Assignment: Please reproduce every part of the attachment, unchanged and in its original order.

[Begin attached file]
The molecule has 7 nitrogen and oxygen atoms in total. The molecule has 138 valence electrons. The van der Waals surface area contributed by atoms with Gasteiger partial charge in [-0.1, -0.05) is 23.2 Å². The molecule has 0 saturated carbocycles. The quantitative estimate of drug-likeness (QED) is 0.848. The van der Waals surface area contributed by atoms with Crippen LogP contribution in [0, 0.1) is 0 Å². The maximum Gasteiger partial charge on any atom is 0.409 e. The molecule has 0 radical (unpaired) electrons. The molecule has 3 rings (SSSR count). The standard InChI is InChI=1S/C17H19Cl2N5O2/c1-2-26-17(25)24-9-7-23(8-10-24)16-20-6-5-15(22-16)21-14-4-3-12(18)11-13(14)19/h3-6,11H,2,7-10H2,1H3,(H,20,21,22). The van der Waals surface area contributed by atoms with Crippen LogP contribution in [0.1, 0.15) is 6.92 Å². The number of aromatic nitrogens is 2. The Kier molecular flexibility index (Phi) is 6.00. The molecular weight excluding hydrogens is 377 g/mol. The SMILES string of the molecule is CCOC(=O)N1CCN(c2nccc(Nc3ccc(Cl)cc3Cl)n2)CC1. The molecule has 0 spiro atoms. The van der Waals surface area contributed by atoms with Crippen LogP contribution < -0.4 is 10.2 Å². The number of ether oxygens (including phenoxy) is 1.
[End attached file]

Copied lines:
The molecule has 7 nitrogen and oxygen atoms in total. The molecule has 138 valence electrons. The van der Waals surface area contributed by atoms with Gasteiger partial charge in [-0.1, -0.05) is 23.2 Å². The molecule has 0 saturated carbocycles. The quantitative estimate of drug-likeness (QED) is 0.848. The van der Waals surface area contributed by atoms with Crippen LogP contribution in [0, 0.1) is 0 Å². The maximum Gasteiger partial charge on any atom is 0.409 e. The molecule has 0 radical (unpaired) electrons. The molecule has 3 rings (SSSR count). The standard InChI is InChI=1S/C17H19Cl2N5O2/c1-2-26-17(25)24-9-7-23(8-10-24)16-20-6-5-15(22-16)21-14-4-3-12(18)11-13(14)19/h3-6,11H,2,7-10H2,1H3,(H,20,21,22). The van der Waals surface area contributed by atoms with Crippen LogP contribution in [0.1, 0.15) is 6.92 Å². The number of aromatic nitrogens is 2. The Kier molecular flexibility index (Phi) is 6.00. The molecular weight excluding hydrogens is 377 g/mol. The SMILES string of the molecule is CCOC(=O)N1CCN(c2nccc(Nc3ccc(Cl)cc3Cl)n2)CC1. The molecule has 0 spiro atoms. The van der Waals surface area contributed by atoms with Crippen LogP contribution < -0.4 is 10.2 Å². The number of ether oxygens (including phenoxy) is 1.